Public board hits jackpot on Mountain, Ancaster...
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Mar 21, 2014  |  Vote 0    0

Public board hits jackpot on Mountain, Ancaster schools

Ancaster News

By Richard Leitner, News Staff

Hamilton-Wentworth District School Board chair Jessica Brennan says she’s “absolutely thrilled” by today’s announcement that the province will fund a new high school on the south Mountain and an elementary school in Ancaster’s Meadowlands.

While the board won’t find out the precise dollar amounts until next week, Brennan said she’s hopeful they will reflect businesses cases submitted to the Ministry of Education last fall.

The board had sought $31.8 million for the Mountain high school – the same amount it received last year for a new high school being built by the Pan Am stadium – which will replace Barton and Hill Park.

It had proposed to partner with the French public board at the Mountain site, located in Shermal Estates by the corner of Upper Sherman Avenue and Rymal Road, but today’s funding is only for the public board high school.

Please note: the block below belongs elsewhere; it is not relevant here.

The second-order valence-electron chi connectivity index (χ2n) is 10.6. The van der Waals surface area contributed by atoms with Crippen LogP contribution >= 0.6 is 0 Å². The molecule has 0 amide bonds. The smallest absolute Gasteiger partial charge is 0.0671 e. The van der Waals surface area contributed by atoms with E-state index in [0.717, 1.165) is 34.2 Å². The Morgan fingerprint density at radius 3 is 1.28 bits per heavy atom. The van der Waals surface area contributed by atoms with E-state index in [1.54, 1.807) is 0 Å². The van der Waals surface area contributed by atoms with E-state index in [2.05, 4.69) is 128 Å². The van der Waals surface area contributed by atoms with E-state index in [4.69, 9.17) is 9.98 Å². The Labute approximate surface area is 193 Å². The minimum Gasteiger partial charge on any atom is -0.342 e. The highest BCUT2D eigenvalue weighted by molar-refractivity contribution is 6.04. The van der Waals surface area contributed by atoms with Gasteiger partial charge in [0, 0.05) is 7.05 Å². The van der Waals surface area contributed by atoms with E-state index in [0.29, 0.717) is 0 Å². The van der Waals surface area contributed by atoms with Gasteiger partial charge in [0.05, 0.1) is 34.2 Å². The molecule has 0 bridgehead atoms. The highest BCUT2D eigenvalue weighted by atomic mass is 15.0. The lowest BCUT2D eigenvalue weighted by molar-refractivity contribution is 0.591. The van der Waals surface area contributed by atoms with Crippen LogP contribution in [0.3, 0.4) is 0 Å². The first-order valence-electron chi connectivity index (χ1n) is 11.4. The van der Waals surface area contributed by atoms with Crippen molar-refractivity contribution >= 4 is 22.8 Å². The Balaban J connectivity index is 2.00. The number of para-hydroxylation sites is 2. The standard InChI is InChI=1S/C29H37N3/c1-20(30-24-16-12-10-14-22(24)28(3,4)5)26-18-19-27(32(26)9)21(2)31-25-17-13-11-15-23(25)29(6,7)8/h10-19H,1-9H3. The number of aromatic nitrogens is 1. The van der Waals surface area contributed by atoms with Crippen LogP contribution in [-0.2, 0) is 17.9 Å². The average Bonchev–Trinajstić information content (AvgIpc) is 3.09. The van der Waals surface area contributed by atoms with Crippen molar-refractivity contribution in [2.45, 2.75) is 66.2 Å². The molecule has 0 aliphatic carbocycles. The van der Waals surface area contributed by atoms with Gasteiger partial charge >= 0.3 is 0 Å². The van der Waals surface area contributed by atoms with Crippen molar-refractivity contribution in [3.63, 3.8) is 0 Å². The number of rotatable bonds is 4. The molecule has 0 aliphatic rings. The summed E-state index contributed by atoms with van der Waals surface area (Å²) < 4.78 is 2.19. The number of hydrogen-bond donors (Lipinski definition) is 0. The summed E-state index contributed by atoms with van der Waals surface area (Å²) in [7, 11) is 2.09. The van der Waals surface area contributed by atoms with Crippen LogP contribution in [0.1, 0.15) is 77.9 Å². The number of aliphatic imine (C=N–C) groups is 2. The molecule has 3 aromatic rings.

The board also asked for enough money for a second Meadowlands elementary school of 500 to 600 students, estimated to cost $7 million to $10 million.

The province didn’t provide cash for other capital priorities submitted last fall, including $16 million to renovate Highland Secondary School to accommodate students from Parkside, slated to close in June 2015.

But Brennan said today’s announcement frees up dollars to address Highland, which is being renamed Dundas Valley Secondary School, and other projects.

“It’s all very, very good news,” she said. “It may allow us to do renovations on the remaining secondary schools and elementary schools that are not closing and that aren’t getting additions built, but that need new elements.”

The funding comes as trustees are set to receive the final three of four elementary accommodation review reports on Monday, precipitating a 60-day “cooling off” period to allow the public to digest and respond to the reports and staff recommendations.

Up to 11 elementary schools across the city could be shuttered under the staff plans, including three on the Mountain, four in the lower east end, three in West Flamborough and Bell-Stone in Binbrook.

Trustees will hear formal public delegations on the recommendations in late April and early May, and hope to reach a final decision in June.

But Brennan said trustees could choose to extend that timeline based on public feedback.

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